Advertisement

Regenerative Voice

  • Juliet Fox
Chapter
Part of the Palgrave Studies in Communication for Social Change book series (PSCSC)

Abstract

This chapter introduces the term ‘regenerative voice’ to describe a type of value and process of voice that acknowledges the need for rebuilding community, for a rebirth of political voice, as well as the generation of alternative opinions, ideas and imaginaries. From the analysis of case study data, it is argued that community radio—which is, in theory, not-for-profit, participatory, inclusive and socially progressive—is uniquely capable of facilitating a communicative agency that moves beyond a neoliberal value-set and an individualised, commodity-based agency. This exploration unites considerations of community radio ownership, content autonomy, station structure and associated agency in order to view and understand the type of ‘regenerative voice’ that can be spoken and heard.

References

  1. 3CR Community Radio. (2016). 3CR Community Radio Annual Report 2015. Melbourne, VIC, Australia: 3CR Community Radio.Google Scholar
  2. Appadurai, A. (2004). The capacity to aspire: Culture and the terms of recognition. In V. Rao & M. Walton (Eds.), Culture and public action (pp. 59–84). Stanford, CA: Stanford University Press.Google Scholar
  3. Bartlett, J. (2014). Research interview with 3CR volunteer programmer by Juliet Fox, 7 September 2014, Melbourne, Australia.Google Scholar
  4. Benson, P., & Kirsch, S. (2010). Capitalism and the politics of resignation. Current Anthropology, 51(4), 459–486.  https://doi.org/10.1086/653091.CrossRefGoogle Scholar
  5. Bifulco, L. (2012). Citizen participation, agency and voice. European Journal of Social Theory, 16(2), 174–187.  https://doi.org/10.1177/1368431012459695.CrossRefGoogle Scholar
  6. Bridge, D. (2014). Research interview with 3CR volunteer programmer by Juliet Fox, 10 September 2014, Melbourne, Australia.Google Scholar
  7. Butler, J., & Athanasiou, A. (2013). Dispossession: The performative in the political. Cambridge, UK: Polity.Google Scholar
  8. Community Broadcasting Association of Australia. (2008). Codes of practice. Sydney, NSW: Community Broadcasting Association of Australia. Viewed 11 January 2016. https://www.cbaa.org.au/sites/default/files/media/Community%20Radio%20Broadcasting%20Codes%20of%20Practice%202008.pdf.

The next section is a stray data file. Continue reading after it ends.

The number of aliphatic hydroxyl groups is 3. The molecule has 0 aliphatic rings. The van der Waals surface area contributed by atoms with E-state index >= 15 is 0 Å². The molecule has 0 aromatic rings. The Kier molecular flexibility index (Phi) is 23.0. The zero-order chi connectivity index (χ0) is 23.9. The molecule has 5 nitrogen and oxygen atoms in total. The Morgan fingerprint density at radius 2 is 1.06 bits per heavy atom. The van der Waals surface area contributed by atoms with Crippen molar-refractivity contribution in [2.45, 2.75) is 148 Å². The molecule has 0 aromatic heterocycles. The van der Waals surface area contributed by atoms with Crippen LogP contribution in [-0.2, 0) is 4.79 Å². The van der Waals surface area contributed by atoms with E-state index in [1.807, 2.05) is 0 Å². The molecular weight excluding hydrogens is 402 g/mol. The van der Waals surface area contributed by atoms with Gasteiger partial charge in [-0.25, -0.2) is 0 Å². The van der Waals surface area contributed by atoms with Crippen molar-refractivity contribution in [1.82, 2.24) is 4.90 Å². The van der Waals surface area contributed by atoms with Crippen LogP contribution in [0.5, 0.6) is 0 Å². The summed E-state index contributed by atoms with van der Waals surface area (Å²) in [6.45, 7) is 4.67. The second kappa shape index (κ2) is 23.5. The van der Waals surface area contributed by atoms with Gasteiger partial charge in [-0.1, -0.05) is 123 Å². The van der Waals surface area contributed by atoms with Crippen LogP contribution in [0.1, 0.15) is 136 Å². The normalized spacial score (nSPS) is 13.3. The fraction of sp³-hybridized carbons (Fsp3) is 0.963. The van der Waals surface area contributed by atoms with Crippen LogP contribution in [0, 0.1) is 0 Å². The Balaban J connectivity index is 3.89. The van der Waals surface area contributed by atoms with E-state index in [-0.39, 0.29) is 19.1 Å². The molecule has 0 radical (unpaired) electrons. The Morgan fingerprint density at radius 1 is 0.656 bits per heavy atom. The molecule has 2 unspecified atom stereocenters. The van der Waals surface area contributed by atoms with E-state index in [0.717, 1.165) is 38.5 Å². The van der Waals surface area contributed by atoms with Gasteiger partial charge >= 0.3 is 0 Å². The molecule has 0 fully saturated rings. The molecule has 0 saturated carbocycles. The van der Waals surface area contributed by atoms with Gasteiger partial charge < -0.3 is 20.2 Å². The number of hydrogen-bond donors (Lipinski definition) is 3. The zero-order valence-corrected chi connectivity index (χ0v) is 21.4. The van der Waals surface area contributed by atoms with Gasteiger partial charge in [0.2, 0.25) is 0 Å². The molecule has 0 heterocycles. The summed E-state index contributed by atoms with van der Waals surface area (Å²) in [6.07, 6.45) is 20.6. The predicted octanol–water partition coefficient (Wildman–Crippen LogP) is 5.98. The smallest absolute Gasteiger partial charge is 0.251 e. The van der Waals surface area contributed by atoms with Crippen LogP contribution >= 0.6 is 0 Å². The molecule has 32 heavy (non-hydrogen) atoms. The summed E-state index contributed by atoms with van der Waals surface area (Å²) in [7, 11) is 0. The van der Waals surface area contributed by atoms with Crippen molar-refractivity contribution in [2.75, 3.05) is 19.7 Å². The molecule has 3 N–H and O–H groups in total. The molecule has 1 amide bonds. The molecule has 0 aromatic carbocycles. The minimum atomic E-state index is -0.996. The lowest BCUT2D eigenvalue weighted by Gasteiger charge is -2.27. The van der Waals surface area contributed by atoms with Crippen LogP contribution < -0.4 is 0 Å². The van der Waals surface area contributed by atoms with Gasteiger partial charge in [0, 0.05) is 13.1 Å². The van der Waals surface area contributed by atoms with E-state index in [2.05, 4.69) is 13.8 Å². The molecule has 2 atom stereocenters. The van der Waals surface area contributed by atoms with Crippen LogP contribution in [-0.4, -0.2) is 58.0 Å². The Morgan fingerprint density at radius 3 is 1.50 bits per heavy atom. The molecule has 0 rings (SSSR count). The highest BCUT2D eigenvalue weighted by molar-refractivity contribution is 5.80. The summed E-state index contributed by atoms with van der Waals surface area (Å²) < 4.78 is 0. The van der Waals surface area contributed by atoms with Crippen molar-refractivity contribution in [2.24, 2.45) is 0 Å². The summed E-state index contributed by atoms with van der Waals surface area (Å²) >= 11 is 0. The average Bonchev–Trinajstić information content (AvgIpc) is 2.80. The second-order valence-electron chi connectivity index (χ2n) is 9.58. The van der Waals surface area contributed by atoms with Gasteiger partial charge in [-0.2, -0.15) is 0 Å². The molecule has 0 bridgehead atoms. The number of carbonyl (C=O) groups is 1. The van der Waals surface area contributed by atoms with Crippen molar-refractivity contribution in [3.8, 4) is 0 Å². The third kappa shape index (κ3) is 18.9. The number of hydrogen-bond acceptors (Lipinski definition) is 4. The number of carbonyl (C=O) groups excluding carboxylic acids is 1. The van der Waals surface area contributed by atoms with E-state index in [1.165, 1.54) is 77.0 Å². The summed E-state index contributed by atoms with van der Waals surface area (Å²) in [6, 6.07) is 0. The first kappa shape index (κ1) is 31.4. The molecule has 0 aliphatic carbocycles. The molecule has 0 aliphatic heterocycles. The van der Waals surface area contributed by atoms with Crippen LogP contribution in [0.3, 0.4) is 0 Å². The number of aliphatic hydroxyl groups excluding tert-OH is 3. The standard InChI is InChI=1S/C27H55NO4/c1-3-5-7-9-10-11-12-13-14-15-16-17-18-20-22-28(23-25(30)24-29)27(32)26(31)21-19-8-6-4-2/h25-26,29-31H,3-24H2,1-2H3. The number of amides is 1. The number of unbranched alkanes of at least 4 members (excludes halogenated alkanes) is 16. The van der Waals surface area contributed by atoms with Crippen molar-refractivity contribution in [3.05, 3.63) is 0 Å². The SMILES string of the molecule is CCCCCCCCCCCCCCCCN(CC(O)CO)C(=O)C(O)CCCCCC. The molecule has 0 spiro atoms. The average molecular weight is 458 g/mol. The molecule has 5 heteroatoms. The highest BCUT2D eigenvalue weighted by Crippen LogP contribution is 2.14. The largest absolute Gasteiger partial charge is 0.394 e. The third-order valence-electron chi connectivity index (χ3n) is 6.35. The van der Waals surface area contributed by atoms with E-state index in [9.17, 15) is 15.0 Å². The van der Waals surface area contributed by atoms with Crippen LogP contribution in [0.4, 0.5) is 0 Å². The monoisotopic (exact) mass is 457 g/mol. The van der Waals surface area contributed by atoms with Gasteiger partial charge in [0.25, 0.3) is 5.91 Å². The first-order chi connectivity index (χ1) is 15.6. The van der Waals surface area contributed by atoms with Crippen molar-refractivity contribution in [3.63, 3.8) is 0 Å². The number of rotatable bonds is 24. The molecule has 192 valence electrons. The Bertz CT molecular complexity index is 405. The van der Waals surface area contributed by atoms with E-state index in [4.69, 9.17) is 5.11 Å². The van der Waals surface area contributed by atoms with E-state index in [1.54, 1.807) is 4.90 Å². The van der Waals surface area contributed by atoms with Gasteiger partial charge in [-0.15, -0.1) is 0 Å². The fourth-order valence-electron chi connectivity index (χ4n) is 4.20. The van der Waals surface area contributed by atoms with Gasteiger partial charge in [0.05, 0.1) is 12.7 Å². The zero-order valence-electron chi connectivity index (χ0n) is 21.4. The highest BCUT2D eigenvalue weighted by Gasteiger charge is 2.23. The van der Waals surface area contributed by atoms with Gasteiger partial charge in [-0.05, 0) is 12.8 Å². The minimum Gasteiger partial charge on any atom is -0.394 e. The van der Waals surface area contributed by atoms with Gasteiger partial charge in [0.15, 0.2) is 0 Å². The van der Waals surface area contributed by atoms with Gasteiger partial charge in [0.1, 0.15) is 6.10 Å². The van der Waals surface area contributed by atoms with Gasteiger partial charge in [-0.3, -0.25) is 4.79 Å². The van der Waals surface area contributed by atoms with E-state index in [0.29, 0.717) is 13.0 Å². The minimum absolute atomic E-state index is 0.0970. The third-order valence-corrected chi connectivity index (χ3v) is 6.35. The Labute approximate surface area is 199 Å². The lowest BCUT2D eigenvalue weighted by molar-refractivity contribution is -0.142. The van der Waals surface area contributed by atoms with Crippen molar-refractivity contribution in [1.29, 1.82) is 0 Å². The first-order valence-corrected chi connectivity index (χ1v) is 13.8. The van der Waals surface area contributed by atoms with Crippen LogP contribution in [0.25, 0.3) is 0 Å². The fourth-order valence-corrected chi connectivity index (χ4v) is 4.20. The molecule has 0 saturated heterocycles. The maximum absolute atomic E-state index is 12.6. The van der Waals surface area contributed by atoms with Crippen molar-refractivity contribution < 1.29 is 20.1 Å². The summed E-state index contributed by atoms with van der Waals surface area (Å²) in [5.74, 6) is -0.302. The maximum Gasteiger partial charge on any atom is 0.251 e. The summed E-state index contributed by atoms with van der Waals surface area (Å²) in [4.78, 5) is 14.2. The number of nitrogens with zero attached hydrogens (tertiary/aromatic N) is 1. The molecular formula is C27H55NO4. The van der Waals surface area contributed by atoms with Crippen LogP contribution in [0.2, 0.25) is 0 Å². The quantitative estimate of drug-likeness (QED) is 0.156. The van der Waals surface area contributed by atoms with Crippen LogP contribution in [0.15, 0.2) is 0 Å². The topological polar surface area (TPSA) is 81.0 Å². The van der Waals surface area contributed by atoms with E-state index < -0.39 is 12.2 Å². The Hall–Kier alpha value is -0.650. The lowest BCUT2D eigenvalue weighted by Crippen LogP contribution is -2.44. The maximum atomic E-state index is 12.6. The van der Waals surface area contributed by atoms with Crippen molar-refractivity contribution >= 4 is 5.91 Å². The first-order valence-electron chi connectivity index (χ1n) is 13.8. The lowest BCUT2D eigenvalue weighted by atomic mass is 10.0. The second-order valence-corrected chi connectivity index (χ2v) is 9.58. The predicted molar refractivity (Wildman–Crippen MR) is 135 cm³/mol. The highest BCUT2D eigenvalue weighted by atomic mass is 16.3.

9. Community Broadcasting Foundation. (2017). Annual Report 2017. Melbourne, VIC, Australia: Community Broadcasting Foundation. Viewed 20 November 2018. https://cbf.org.au/documents/2018/08/cbf-annual-report-2017.pdf/.
  10. Couldry, N. (2010). Why voice matters: Culture and politics after neoliberalism. London, UK: Sage.Google Scholar
  11. Couldry, N. (2015). Alternative media and voice. In C. Atton (Ed.), Handbook of alternative media. Manuscript in preparation.Google Scholar
  12. da Conceição Freitas, L. (2014). Research interview with RCL volunteer programmer by Juliet Fox, 28 July 2014, Lospalos, Timor-Leste.Google Scholar
  13. da Costa Hornay, F. (2014). Research interview with RCL station manager by Juliet Fox, 25 July 2014, Lospalos, Timor-Leste.Google Scholar
  14. da Costa, J. (2014). Research interview with RCL chairperson by Juliet Fox, 28 July 2014, Lospalos, Timor-Leste.Google Scholar
  15. da Cunha, P. (2014). Research interview with RCL volunteer programmer by Juliet Fox, 7 August 2014, Dili, Timor-Leste.Google Scholar
  16. da Silva Gari, F. (2014). Research interview with Timor-Leste community radio sector representative by Juliet Fox, 20 July 2014, Dili, Timor-Leste.Google Scholar
  17. de Araújo, A. (2014). Research interview with RCL station manager by Juliet Fox, 7 August 2014, Dili, Timor-Leste.Google Scholar
  18. Delaserna, Z. (2014). Research interview with RCL program manager by Juliet Fox, 26 July 2014, Lospalos, Timor-Leste.Google Scholar